Morning Always Comes

If there were silence, she would hear her tears falling, plop, plop, on the shards of broken glass she is trying to pick up one by one. When her skin breaks, it’s the crimson color that shocks her, not the pain. The pain, she’s been getting used to, slowly, for a while now.

Around her, the shadows flicker because all that remains of the bulb are bloody splinters in her hand.

The candles move in tandem with her, matching either the involuntary rhythm of her buxom body or the quick, shallow breaths she releases with every pulse of her memory.

The night was almost perfect. At least until she forgot her role as silent siren and said what she really thought. Then, he’d lost it. Still, it was her fault – if she hadn’t let him believe she had no opinions but his, he wouldn’t have been disappointed when she spoke. Didn’t she know better?

The room had rocked when he slammed the door, the lightbulb falling from the sky, catapulting her into unpleasant darkness.

It was ironic. Just outside, the first shades of the sky’s curtain were being lifted, the bulb already unnecessary.

He’d disappeared into the night but already, morning was coming.


Every week, I try to share some fiction on the Write or Die link-up. 

All characters appearing in this work are fictitious. Any resemblance to real persons, living or dead, is purely coincidental.
Copyright © 2016, Karen Wright
  

14 Comments Add yours

  1. Great writing!Had me intriqued!

    Like

    1. Run Wright says:

      Thanks, Meeks. I hope you have a great weekend.

      Liked by 1 person

  2. Kay R. says:

    Definitely want to read more 🙂 I should try to join this link up!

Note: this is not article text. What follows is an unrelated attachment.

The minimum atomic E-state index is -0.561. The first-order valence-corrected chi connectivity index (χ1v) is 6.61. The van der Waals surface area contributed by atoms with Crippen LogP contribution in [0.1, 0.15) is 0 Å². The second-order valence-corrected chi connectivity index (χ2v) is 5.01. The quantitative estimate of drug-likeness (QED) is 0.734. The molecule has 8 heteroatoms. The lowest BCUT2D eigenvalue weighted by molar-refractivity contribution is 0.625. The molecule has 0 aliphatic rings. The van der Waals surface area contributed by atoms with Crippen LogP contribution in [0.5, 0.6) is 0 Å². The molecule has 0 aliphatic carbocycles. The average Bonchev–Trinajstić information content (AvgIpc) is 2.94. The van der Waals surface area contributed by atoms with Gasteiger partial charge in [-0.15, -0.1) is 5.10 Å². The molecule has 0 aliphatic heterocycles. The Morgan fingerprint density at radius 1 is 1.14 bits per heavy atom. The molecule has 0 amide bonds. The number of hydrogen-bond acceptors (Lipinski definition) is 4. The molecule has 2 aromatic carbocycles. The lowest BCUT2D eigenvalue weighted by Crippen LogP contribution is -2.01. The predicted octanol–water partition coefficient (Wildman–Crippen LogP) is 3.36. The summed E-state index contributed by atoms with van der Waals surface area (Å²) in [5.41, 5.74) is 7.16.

Liked by 1 person

    1. Run Wright says:

      Yes you should. I’d love to read your short prose/poetry

      Like

  3. nicole says:

    Love your writing. Very creative.

    Liked by 1 person

  4. Reeanna Lynn says:

    Such an intriguing piece. Very poetic!

    Liked by 1 person

    1. Run Wright says:

      Thanks so much for the feedback, Reeanna

      Liked by 1 person

  5. ” Still, it was her fault – if she hadn’t let him believe she had no opinions but his, he wouldn’t have been disappointed when she spoke.”

    Ouch. Ouch. Ouch. Sadly, this is the reality of so many women. What a poignant short story. So much is said without being said, while so much left to the imagination of the reader. Bravo, Karen! I loved it!

    Liked by 1 person

    1. Run Wright says:

      Thanks so much for the feedback, Shelly. I enjoyed sharing this one too.

      Like

  6. Mia Sutton says:

    I love this post! So much being said in such a small amount of words. Beautiful. 🙂 Thank you for joining us for #WODW. xo

    Liked by 1 person

    1. Run Wright says:

      Thanks for hosting and for always giving me such positive feedback, I really appreciate it, Mia.

      Like

  7. Ohhhhh that first paragraph was so gorgeous! I enjoyed the whole thing, but that intro. ..!

    Liked by 1 person

    1. Run Wright says:

      Thanks so much Sarah. This is just the fire I need to write something today. I’ve been in a little bit of a writing slump and I needed this encouragement today so thank you!

      Like

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